Ryan Ruff: My name is Ryan Ross, I am the seventh and eighth grade science teacher at Heritage K-8 Charter School. Today we did a project and they built Newton scooters. If you can teach someone a concept, a skill instead of reading it out of the book or memorizing it from your notes, then you know it.
Respondent: Newton’s Third Law of Motion states that one object exerts force on another object then the second object exerts a force of equal magnitude in the opposite direction of the first object.
Ryan Ruff: It’s not this idea or a theory it becomes reality for them. We started about two weeks ago. Each kid creates a sketch and they have to explain how it overcomes the forces of friction, gravity. After that they pair themselves up or form groups and they present to each other their individual sketches and drawings.
After the group decides on one specific scooter design, then they start bringing in their early prototypes and then we start trying them out and seeing if they’re actually working. The final project is due today.
Who’s goin’ first, Cody, Tyler, come on up.
My parameters for the project is it has to travel about eight feet and it has to stay within one meter’s width. It can’t just fly around everywhere. Not include any electricity or the use of gravity, it actually has to demonstrate how a reaction force can propel over the forces of gravity and any sorts of friction that they come across.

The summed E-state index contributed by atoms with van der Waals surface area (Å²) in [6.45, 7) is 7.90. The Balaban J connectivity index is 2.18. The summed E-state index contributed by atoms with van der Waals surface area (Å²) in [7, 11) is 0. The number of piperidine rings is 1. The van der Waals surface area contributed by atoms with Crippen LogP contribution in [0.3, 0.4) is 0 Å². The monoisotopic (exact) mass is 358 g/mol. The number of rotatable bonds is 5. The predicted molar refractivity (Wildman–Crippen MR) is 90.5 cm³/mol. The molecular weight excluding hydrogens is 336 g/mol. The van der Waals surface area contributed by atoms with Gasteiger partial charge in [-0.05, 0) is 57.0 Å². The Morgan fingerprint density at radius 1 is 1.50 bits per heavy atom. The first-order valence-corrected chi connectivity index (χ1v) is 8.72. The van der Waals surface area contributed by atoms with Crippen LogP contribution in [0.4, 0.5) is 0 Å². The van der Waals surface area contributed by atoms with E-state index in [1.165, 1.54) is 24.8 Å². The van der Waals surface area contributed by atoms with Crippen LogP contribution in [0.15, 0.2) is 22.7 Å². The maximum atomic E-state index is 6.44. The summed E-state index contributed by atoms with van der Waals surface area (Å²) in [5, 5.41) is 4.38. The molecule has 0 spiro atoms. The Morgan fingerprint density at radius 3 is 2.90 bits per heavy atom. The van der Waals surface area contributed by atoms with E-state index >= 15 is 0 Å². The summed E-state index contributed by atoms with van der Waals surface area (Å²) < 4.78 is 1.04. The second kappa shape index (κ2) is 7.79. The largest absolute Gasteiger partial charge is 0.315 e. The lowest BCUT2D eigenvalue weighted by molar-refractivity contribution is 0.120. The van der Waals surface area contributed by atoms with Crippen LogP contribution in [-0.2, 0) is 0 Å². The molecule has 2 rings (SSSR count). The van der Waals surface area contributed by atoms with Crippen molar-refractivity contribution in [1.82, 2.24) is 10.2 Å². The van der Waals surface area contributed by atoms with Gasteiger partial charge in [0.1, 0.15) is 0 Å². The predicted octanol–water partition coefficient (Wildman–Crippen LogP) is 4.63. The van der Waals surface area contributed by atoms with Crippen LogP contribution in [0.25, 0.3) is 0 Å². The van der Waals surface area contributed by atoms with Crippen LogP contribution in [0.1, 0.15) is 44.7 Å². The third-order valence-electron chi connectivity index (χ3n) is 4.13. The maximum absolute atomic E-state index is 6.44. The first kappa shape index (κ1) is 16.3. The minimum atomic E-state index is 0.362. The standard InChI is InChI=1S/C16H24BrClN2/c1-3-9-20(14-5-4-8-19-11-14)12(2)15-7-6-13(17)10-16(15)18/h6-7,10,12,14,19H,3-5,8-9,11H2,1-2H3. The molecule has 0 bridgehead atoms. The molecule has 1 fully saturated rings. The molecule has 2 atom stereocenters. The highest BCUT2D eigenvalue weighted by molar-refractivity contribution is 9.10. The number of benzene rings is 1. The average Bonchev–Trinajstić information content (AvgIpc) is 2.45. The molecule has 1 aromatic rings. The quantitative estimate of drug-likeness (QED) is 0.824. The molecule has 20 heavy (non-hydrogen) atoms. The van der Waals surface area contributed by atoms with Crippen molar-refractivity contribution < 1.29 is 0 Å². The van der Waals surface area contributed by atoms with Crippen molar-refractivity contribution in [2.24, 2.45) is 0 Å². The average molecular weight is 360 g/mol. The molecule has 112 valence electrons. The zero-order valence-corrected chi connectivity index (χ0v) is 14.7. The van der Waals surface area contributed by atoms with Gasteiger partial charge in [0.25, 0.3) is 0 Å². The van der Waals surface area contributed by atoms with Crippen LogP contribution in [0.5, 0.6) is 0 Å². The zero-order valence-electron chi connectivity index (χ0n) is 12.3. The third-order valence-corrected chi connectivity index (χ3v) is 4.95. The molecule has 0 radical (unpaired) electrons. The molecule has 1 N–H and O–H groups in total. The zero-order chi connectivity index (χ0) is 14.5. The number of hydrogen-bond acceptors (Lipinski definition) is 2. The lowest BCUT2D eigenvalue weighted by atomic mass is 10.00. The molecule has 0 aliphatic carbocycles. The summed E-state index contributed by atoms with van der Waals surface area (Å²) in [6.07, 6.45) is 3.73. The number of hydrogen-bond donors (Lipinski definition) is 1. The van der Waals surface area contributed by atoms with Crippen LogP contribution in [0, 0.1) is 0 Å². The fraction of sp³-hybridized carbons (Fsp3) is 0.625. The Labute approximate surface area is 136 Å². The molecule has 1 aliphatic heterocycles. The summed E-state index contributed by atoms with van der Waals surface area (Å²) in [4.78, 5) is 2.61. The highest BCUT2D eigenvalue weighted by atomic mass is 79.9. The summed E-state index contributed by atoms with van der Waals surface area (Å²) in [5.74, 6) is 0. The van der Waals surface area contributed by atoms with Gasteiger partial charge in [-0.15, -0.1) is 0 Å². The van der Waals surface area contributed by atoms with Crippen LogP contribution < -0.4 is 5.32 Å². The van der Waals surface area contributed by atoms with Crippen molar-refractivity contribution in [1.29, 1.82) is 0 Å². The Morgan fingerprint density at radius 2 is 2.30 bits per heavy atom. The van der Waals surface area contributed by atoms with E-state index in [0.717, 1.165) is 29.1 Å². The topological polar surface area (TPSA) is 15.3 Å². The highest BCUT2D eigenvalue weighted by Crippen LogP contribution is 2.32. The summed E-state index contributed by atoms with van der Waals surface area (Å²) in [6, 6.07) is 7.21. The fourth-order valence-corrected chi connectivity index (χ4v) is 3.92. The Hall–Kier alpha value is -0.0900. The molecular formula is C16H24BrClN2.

Their actual scooter is done being built and they’re ready. It’s show time for them.
Respondent: Our Newton scooters action is the balloon releasing air and the reaction is the car moving forward.
Ryan Ruff: Each group will be responsible for presenting their poster. Then they actually demonstrate their scooter. I am a big believer in experiential education. If you can manipulate the material, if you can get dirty, so to speak, kids learn from that a lot better, it makes it real.
Respondent: In our project the action is the air leaving out of the balloon while it’s deflating and the reaction is the scooter being propelled in the opposite direction with equal magnitude.
Ryan Ruff: There we go, nice work.
My kids kinda become heroes for the day. They’re the brilliant scientists of the campus now. It’s really a cool experience for them. They come to me with some pretty inventive ideas.
After the students have completed, they field questions from the younger grades who ask them pretty poignant questions.
Respondent: How does the track thing work?
Ryan Ruff: How do the track thing work? Aaron and Alex?
Respondent: As you see the metal, the metal is magnetic.
Ryan Ruff: How does it work, why did you guys choose this type of scooter?
How did it blast in the air?
Respondent: Okay, well when you mix the baking soda and the vinegar it causes a reaction and you put the cork on the bottle so it builds up pressure.
Ryan Ruff: I really like it when the younger kids get to ask my students what exactly is Newton’s Third Law.
Respondent: Every action has an equal and opposite reaction with equal magnitude but in the opposite direction.
Ryan Ruff: I’m proud of all of them. If you can get your scooter to work today, awesome. If it worked better yesterday, it worked better yesterday. For them learning from their mistakes is often more valuable than getting it right the first time. Hopefully I can teach them more than just science, about how to be a good person.